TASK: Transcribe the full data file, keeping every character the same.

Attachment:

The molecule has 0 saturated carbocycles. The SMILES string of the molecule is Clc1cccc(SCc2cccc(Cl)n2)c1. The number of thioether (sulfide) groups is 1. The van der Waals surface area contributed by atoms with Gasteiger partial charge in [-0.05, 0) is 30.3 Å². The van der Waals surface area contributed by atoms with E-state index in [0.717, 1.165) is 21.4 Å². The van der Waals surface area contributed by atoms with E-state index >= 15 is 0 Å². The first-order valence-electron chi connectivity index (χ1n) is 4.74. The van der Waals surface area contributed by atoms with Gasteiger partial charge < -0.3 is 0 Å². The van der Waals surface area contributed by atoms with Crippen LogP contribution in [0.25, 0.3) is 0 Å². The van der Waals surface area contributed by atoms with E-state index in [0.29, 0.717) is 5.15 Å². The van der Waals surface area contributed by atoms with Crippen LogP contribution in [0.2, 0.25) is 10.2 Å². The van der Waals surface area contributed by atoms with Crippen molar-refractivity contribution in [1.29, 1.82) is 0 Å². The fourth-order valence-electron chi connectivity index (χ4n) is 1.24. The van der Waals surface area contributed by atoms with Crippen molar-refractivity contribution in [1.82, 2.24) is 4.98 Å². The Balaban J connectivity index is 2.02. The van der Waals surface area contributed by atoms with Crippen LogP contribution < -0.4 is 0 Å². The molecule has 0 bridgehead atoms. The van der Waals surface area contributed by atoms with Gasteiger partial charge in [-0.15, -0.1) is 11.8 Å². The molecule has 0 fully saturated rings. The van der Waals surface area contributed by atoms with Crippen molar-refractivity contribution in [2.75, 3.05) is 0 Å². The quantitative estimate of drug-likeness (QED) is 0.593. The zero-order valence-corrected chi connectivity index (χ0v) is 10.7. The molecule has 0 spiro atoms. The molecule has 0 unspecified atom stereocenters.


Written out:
The molecule has 0 saturated carbocycles. The SMILES string of the molecule is Clc1cccc(SCc2cccc(Cl)n2)c1. The number of thioether (sulfide) groups is 1. The van der Waals surface area contributed by atoms with Gasteiger partial charge in [-0.05, 0) is 30.3 Å². The van der Waals surface area contributed by atoms with E-state index in [0.717, 1.165) is 21.4 Å². The van der Waals surface area contributed by atoms with E-state index >= 15 is 0 Å². The first-order valence-electron chi connectivity index (χ1n) is 4.74. The van der Waals surface area contributed by atoms with Gasteiger partial charge < -0.3 is 0 Å². The van der Waals surface area contributed by atoms with Crippen LogP contribution in [0.25, 0.3) is 0 Å². The van der Waals surface area contributed by atoms with E-state index in [0.29, 0.717) is 5.15 Å². The van der Waals surface area contributed by atoms with Crippen LogP contribution in [0.2, 0.25) is 10.2 Å². The van der Waals surface area contributed by atoms with Crippen molar-refractivity contribution in [1.29, 1.82) is 0 Å². The fourth-order valence-electron chi connectivity index (χ4n) is 1.24. The van der Waals surface area contributed by atoms with Crippen molar-refractivity contribution in [1.82, 2.24) is 4.98 Å². The Balaban J connectivity index is 2.02. The van der Waals surface area contributed by atoms with Crippen LogP contribution < -0.4 is 0 Å². The molecule has 0 bridgehead atoms. The van der Waals surface area contributed by atoms with Gasteiger partial charge in [-0.15, -0.1) is 11.8 Å². The molecule has 0 fully saturated rings. The van der Waals surface area contributed by atoms with Crippen molar-refractivity contribution in [2.75, 3.05) is 0 Å². The quantitative estimate of drug-likeness (QED) is 0.593. The zero-order valence-corrected chi connectivity index (χ0v) is 10.7. The molecule has 0 spiro atoms. The molecule has 0 unspecified atom stereocenters.